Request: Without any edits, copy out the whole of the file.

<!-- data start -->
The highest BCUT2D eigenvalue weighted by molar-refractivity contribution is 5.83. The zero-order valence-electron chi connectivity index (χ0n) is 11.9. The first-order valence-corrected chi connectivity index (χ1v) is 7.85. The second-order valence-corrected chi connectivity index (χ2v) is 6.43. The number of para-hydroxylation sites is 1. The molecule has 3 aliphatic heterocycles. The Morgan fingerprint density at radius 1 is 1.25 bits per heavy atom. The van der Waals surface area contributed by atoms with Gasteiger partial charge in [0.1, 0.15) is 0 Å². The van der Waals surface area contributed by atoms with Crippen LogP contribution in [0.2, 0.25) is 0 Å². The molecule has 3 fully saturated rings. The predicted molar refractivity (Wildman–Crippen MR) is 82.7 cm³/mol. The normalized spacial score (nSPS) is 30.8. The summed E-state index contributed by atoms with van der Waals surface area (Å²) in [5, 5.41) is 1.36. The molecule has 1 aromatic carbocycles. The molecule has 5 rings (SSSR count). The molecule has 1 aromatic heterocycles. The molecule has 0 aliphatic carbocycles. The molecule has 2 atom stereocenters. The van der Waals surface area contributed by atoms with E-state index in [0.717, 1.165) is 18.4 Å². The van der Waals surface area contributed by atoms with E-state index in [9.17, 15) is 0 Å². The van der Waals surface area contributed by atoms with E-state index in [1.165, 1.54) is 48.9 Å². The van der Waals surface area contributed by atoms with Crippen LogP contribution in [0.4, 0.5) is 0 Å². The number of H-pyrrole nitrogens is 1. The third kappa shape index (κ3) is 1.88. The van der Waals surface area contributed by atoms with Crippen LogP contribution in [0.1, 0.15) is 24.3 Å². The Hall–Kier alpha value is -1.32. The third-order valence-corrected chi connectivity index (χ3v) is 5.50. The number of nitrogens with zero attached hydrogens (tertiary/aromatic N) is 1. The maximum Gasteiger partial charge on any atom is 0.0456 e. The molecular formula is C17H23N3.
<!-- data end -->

The highest BCUT2D eigenvalue weighted by molar-refractivity contribution is 5.83. The zero-order valence-electron chi connectivity index (χ0n) is 11.9. The first-order valence-corrected chi connectivity index (χ1v) is 7.85. The second-order valence-corrected chi connectivity index (χ2v) is 6.43. The number of para-hydroxylation sites is 1. The molecule has 3 aliphatic heterocycles. The Morgan fingerprint density at radius 1 is 1.25 bits per heavy atom. The van der Waals surface area contributed by atoms with Gasteiger partial charge in [0.1, 0.15) is 0 Å². The van der Waals surface area contributed by atoms with Crippen LogP contribution in [0.2, 0.25) is 0 Å². The molecule has 3 fully saturated rings. The predicted molar refractivity (Wildman–Crippen MR) is 82.7 cm³/mol. The normalized spacial score (nSPS) is 30.8. The summed E-state index contributed by atoms with van der Waals surface area (Å²) in [5, 5.41) is 1.36. The molecule has 1 aromatic carbocycles. The molecule has 5 rings (SSSR count). The molecule has 1 aromatic heterocycles. The molecule has 0 aliphatic carbocycles. The molecule has 2 atom stereocenters. The van der Waals surface area contributed by atoms with E-state index in [0.717, 1.165) is 18.4 Å². The van der Waals surface area contributed by atoms with E-state index in [9.17, 15) is 0 Å². The van der Waals surface area contributed by atoms with E-state index in [1.165, 1.54) is 48.9 Å². The van der Waals surface area contributed by atoms with Crippen LogP contribution in [0.4, 0.5) is 0 Å². The number of H-pyrrole nitrogens is 1. The third kappa shape index (κ3) is 1.88. The van der Waals surface area contributed by atoms with Crippen LogP contribution in [0.1, 0.15) is 24.3 Å². The Hall–Kier alpha value is -1.32. The third-order valence-corrected chi connectivity index (χ3v) is 5.50. The number of nitrogens with zero attached hydrogens (tertiary/aromatic N) is 1. The maximum Gasteiger partial charge on any atom is 0.0456 e. The molecular formula is C17H23N3.